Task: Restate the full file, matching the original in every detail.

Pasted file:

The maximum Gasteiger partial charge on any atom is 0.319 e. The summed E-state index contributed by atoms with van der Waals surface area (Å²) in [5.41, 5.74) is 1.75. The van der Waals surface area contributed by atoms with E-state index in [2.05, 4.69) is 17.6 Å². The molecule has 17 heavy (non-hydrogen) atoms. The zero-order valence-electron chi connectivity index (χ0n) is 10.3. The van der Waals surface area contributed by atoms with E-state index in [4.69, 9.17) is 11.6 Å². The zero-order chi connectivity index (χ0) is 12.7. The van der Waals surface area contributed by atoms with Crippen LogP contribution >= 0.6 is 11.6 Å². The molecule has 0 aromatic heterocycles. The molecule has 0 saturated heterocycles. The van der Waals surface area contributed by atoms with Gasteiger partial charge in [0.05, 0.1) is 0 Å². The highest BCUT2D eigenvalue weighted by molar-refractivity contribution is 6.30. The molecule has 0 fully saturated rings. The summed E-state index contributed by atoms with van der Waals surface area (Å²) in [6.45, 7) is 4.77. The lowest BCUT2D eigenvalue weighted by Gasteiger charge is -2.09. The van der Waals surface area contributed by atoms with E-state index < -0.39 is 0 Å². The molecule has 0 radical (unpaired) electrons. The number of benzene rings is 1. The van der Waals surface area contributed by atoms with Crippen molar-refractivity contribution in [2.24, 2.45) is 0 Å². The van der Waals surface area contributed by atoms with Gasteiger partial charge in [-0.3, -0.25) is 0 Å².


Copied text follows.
The maximum Gasteiger partial charge on any atom is 0.319 e. The summed E-state index contributed by atoms with van der Waals surface area (Å²) in [5.41, 5.74) is 1.75. The van der Waals surface area contributed by atoms with E-state index in [2.05, 4.69) is 17.6 Å². The molecule has 17 heavy (non-hydrogen) atoms. The zero-order valence-electron chi connectivity index (χ0n) is 10.3. The van der Waals surface area contributed by atoms with E-state index in [4.69, 9.17) is 11.6 Å². The zero-order chi connectivity index (χ0) is 12.7. The van der Waals surface area contributed by atoms with Crippen LogP contribution >= 0.6 is 11.6 Å². The molecule has 0 aromatic heterocycles. The molecule has 0 saturated heterocycles. The van der Waals surface area contributed by atoms with Gasteiger partial charge in [0.05, 0.1) is 0 Å². The highest BCUT2D eigenvalue weighted by molar-refractivity contribution is 6.30. The molecule has 0 fully saturated rings. The summed E-state index contributed by atoms with van der Waals surface area (Å²) in [6.45, 7) is 4.77. The lowest BCUT2D eigenvalue weighted by Gasteiger charge is -2.09. The van der Waals surface area contributed by atoms with E-state index < -0.39 is 0 Å². The molecule has 0 radical (unpaired) electrons. The number of benzene rings is 1. The van der Waals surface area contributed by atoms with Crippen molar-refractivity contribution in [2.24, 2.45) is 0 Å². The van der Waals surface area contributed by atoms with Gasteiger partial charge in [-0.3, -0.25) is 0 Å².